Earlier this week, LGBT advocacy group GLAAD released their annual survey of national primetime TV. For the 2010-11 TV season, only 2.9% of regular characters in primetime scripted broadcast TV were LGBT, down from 3.9% last year. Fox led the way with Glee, while Modern Family and True Blood were also cited as shows that are including more LGBT characters. Despite the fact that LGBT individuals already make up a significant proportion of nearly every community, a hardcore conservative few would prefer that LGBT individuals not exist at all, even in make-believe TV land. But why should the public even care about who made-up television characters pretend to be?
LGBT media portrayals have definitely come a long way from the downright degrading and insulting depictions of sexual predation from yesteryear. While stereotypes continue to persist, it seems that the media has learned to balance its portrayals with more accurate representations of reality.
But it should still be a national mark of cultural and social shame that the LGBT community remains underrepresented in contemporary media. Aside from a handful of key characters, LGBT roles are often token or ancillary. And controversy still erupts — though, thankfully, less with each instance — whenever a character displays non-heterosexual romantic preferences.
The complaints are twofold, both of which are archaic and display stunning levels of prejudice. Most repeated are claims that LGBT behavior is “sinful” or “wicked.” Non-heterosexual preferences are depicted as being in morally opposition to a religious message. But so are a lot of things. Usury, for instance, is restricted in both Christianity and Islam, and yet, scandalously, CNBC runs stories on banks every day on their 24/7 sin-a-thon station.
Equally damning are zealous calls to “think of the children," an unfounded paranoia that media portrayals of upstanding, productive, and well-rounded LGBT characters corrupt this nation’s youth. Aside from the fact that there are no mainstream portrayals of explicit sexual activity from any orientation, claiming that children can be “turned” gay is absurd. Calling these even-handed media portrayals “corrupting” merely stigmatizes sexuality and makes a difficult time in everyone’s life — coming to terms with one’s sexuality — even more trying.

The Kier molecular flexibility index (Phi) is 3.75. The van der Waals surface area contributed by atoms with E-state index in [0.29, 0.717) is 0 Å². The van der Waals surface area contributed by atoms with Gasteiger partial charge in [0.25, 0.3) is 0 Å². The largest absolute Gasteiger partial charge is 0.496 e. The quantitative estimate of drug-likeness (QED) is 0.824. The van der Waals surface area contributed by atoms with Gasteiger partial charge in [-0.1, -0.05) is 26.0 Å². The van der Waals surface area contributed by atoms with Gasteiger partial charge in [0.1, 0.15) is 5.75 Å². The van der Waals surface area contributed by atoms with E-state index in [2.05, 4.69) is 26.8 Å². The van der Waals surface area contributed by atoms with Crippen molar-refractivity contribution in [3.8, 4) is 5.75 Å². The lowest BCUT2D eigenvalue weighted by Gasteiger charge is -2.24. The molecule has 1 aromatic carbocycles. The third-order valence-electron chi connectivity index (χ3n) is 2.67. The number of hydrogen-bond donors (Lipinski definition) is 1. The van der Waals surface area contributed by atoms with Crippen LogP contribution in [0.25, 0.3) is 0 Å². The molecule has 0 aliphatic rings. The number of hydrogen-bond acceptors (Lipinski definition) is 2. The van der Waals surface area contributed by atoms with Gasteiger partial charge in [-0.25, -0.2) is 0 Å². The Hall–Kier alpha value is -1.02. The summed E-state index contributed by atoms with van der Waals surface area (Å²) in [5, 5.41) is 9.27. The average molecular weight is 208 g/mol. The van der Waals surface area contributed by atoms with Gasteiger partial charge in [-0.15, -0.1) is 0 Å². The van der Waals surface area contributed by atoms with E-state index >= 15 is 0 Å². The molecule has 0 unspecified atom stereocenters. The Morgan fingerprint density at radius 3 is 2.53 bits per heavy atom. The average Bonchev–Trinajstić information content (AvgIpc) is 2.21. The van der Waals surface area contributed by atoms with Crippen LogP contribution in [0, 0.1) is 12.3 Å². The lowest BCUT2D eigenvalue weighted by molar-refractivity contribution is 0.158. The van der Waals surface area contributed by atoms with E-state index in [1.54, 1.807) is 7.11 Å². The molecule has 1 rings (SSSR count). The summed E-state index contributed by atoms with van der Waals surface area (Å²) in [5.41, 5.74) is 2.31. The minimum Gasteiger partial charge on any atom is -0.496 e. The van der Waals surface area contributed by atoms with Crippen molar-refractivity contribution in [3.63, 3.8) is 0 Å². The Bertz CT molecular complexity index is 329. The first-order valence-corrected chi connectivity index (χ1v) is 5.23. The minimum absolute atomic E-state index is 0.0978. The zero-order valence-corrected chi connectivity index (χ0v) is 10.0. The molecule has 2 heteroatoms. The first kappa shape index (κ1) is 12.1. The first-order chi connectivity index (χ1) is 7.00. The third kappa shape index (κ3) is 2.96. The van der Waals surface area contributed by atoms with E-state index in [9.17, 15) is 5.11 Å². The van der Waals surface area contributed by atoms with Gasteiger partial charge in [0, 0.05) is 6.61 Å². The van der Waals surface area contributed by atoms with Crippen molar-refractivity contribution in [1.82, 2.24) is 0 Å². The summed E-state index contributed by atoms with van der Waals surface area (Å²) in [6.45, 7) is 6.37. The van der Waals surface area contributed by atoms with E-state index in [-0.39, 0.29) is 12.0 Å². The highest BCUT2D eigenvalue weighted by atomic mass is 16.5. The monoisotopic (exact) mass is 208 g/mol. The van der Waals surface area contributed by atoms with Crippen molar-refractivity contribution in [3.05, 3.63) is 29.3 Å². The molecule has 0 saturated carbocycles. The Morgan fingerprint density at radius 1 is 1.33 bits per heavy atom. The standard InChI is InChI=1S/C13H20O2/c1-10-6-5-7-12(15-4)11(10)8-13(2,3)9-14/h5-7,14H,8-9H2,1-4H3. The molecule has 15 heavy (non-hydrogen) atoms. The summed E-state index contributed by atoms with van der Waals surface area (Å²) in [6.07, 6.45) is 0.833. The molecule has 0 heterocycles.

By preaching vitriol, organizations like the Media Research Center are only heaping misery upon and promoting the ostracization of fellow citizens.
It is not, but should be, the media’s duty to portray some measure of reality on our screens by representing the nation’s plurality and diversity in an even-handed, accurate fashion. The unrealistically uniform casts of characters currently portrayed in media are deeply detrimental to society, since they depict a lineup of “normalcy” that veers far from the truth, and in its own small but conspicuous ways, prolongs deep divisions in society.
The day will come when society ceases to invest so much anxiety over the sexualities of our television characters. It may take some years yet, but hopefully, some day a display of LGBT romantic preferences will be just as banal as any other make-believe scenario on TV.
Photo Credit: PhilWolff